I Got a "Gold Medal" In Push Hands or, LOL Tournaments
I knew push-hands tournaments in the US were bad. I knew, I knew, I swear I did. I've been reading Bullshido for years, I saw the "Pushing the Issue" documentary on YouTube! But...
But a few months ago, after talking to my uncle (my mother's brother that is, not my "gongfu uncle" or anything), he told me that they were getting better, and that he recommended the "xtreme" (sic) push hands game on the portentously named International Chinese Martial Arts Championship tournament circuit, which he knew from its home base on Florida. That was March. At about the same time my workplace announced that it would be doing some health screenings in May, so I said to myself I'd spend two months trying to lose a little weight, and if I succeeded, I'd then spend the summer training for "xtreme" push hands.
Which is not any more extreme than any really fun park play, by the way:
(This video has been posted here before. I think it's in the full-contact thread somewhere.)
In March I weighed 195, and by May I weighed 186, so I was pleased with my progress and decided to sign up. I also decided I'd rather be the fattest dude in the 161-180 lb weight class, so continued losing weight. I just watched pastries and stuff, did a bit more exercise than usual. For push hands training, I went from occasional attendee at one park push-hands club to committed enthusiast at two park clubs, including the locally notorious "bad-ass" club where white people complain that the Chinese attendees treat them poorly. (This was not my experience there, by the way. I think it was just some racist whining by inferior players.) And of course I pushed with my teacher and classmates regularly. One guy at the "bad-ass" club brings boxing gloves each time, so I did some drills and light sparring with him too over the past several months, just to get loose and work on upper-body movement and such as well.
Then when registration opened for the event last month—no extreme push hands! But I was already well on my way to my weight goals and psyched to play. So I signed up for "restricted step", which as regular readers may remember from push hands threads here, I was actually unfamiliar with. I'd done fixed-step as a basic drill, but in the school and the clubs normal mobile taiji with head control and trips and a few sneaked elbow strikes to the sternum and ribs are the usual game. I've yet to find anyone who can tell me what restricted step is even supposed to train as a drill much less what purpose it is supposed to serve as a competition.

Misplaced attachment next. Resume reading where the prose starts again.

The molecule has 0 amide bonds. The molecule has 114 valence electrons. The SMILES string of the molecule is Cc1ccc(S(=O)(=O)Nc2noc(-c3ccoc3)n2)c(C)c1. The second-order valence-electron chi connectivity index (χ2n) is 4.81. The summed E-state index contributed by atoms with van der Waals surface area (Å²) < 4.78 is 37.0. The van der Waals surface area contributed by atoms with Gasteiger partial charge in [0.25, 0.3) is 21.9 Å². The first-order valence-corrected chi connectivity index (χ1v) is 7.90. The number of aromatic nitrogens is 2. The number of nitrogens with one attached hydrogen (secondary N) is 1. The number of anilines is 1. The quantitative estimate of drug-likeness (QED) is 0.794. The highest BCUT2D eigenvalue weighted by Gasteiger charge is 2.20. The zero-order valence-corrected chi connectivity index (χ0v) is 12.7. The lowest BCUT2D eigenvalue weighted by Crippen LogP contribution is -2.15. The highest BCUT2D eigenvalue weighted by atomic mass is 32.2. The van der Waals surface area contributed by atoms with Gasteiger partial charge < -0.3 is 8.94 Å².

Anyway, I watched a few YouTube videos, read the rules, and kept going. For the past two weeks I cut the carbs almost entirely and further increased calorie-burning exercises and I rolled in to the tourney yesterday at 177.7 lbs.
It is perhaps a good thing nobody told me that push-hands weight classes are done on the honor system and so I needn't have bothered. But I was already annoyed.
And then I spent the entire day being dicked around. There was no schedule, no real planning, no information from either organizers or judges, nothing but the usual dance-offs and kiddie LARPing...and there was some neat sanshou. I watched a few matches in the morning and really enjoyed them. Some top teams—East Bay Martial Arts for example—were there. One of the very McKwoonish co-sponsors of the events pleasantly surprised me by having some competitors in the sanshou that acquitted themselves well. I guess all the suckers in their "black belt club" vests subsidize some real training.
Anyway, it wasn't till about 4:30 that push hands was finally announced, the there was hardly anyone playing. I'd only signed up for restricted-step, and nearly everyone else had signed up only for fixed-step. Some of the guys were 'good' fixed-step players, by which I mean that they were fairly sensitive and knew the usual tricks that only work in that drill. Little nudgy/grabby stuff one shouldn't do when your opponent can respond by either stepping back or plowing right into you.